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    smssnyder, if you gun is really seup to shoot that high, you must hold a high gun and make a minimal move to the target. My gun, up until very recently, was set to shoot 6.5" high at 13 yards. That's 16" high at 32 yards and 20" high at 40 yards. There is no instance where I can kiss the target, pull the trigger, and not have the shot go way over.

    When I'm seeing the birds well and shooting very quickly, it "appears" the bead kisses the bird when the gun fires. Actually, I pulled the trigger well before that and the speed of the swing moved the bead close in the interval between the time the command to fire was issued and the gun fired.

    If I am aiming, I absolutely must see appreciable daylight between the bead and bird to hit it.

    I recently lowered my unsingle POI to 4.5" high at 13 yards to match where my new O/U barrels shoot. That's 11" high at 32 yards. Now when I aim the bead must be a lot closer to the bird, but still under it. My automatic shooting has gone to pot. You wouldn't think that 5" difference in POI at 32 yards would make THAT much difference, but it surely does.

    If you are an aimer and you want to put the bead on the bird for 32 yard breaks, you need a true 70/30 shooting gun (6" high at 40 yards). That's around 5" high at 32 yards.
     
  17. Hap MecTweaks

    Hap MecTweaks Well-Known Member

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    Pat, I agree a shotgun has to shoot to a proper POI for each individual.

    "The comb and rib should be adjusted so the gun shoots where you look."

    We read this all the time and I feel it can be very confusing to many new shooters. Most reading that statement will go to a pattern board, place an ink spot on the paper for an aiming point and blast away. Is it shooting where I look if the pattern is half above and half below the ink spot? It may be for paper purposes but certainly not for shooting a quickly rising clay. Making your shotgun "shoot where you look" applies to a rising clay, not the pattern on paper. Experienced shooters know their best POI from experience on rising clays, new shooters may be very confused by "shooting where you look."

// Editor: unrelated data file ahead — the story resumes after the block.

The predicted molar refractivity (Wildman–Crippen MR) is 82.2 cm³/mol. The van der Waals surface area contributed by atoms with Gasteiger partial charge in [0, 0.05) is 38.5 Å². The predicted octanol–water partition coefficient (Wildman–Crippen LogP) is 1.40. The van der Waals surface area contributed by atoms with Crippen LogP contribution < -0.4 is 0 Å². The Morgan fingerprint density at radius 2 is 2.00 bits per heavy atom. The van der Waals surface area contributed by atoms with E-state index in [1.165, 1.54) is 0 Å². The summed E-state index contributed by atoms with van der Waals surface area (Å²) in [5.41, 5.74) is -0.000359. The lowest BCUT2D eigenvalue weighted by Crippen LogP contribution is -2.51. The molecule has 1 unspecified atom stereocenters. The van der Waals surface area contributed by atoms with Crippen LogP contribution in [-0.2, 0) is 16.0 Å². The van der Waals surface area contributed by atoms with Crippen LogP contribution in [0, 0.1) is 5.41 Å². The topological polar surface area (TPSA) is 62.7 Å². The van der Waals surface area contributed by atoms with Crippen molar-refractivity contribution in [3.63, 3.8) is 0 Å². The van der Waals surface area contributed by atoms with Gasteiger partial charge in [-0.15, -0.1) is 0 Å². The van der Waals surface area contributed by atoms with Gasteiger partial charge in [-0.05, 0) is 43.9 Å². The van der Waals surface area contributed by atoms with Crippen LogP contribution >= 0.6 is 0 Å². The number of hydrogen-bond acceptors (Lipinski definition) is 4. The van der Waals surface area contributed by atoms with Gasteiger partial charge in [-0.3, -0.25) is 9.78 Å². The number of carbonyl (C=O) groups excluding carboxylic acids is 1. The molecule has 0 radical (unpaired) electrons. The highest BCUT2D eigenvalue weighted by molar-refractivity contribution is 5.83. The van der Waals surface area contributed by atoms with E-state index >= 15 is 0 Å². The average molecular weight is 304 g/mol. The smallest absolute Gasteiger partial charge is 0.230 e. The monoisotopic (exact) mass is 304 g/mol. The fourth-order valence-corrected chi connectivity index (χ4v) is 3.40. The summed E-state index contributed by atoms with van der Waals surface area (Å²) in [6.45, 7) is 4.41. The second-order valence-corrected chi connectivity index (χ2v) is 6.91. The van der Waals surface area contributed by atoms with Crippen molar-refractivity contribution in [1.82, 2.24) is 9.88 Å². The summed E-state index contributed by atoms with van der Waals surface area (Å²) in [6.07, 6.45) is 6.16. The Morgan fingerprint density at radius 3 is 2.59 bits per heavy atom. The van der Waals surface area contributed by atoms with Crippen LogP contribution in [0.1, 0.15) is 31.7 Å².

Some shooters shoot the bird very quick with hardly no vertical gun movement at all. These are the high shooters Neil mentions. Most newer shooters and some experienced shooters take their shot farther out as the bird begins to level off, no high shooting pattern needed there.

    Setting up the proper POI for a beginner more than likely will change as he shoots more and shoots the clays quicker. My humble opinions. Hap
     
  18. smsnyder

    smsnyder Well-Known Member

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    zzt, i must allways hold lower to keep target allways above my barrel or i will shoot over target. yes, my guns shoot 15 to 18 inches above reference point. i am allways shooting at a rising target. if its windy and targets are going down i just hold lower. i have tried ever poi there is and my best scores are with a higher poi gun. handicap it helps more.
     
  19. Lkn4rocks

    Lkn4rocks TS Member

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    mercedesman1981 .... If you are really green at this game and are still struggling for that first 25 straight, here is something that will take some dedicated practice on your part but once perfected you will find that 25 straight is simple.

    Instead of "Once the gun is in place, I forget the beads - look beyond the barrel at the trap house and call for the bird. I try hard to not move the gun until I see the clay rise from the house and swing the gun to meet it."

    This is just a suggestion but please try this:

    If you are on a squad, disregard everyone else’s targets & concentrate only on yours. Once you have your gun ready for the next shot, with your primary vision, find a hold point some 5 - 10 yards beyond the front of the trap house. When it's your turn to shoot, mount your gun and in one fluid motion, bring the muzzle up until it's just below your hold point. (During this gun mounting process never look at the rib of you shotgun or the trap house with you primary vision, your secondary vision can see all this.) When the top edge of the trap house becomes distinct in you secondary vision, call for the target.

    With you primary vision focused beyond the trap house, when you call for the target, you will see a red streak as the clay leaves the house, as you chase the target to intercept and break it, your primary vision should be able to see the rings on the target. With dedicated practice, you will find that you can intercept the target and break it much closer to the trap house than ever before & with greater accuracy until you are consistently 25 straight.

    Thanks for your time & break ‘em all!
     
  20. phirel

    phirel TS Member

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    Hap- The situation may only be related to me, but my gun always seems to shoot different on paper than it does on the line.

    Pat Ireland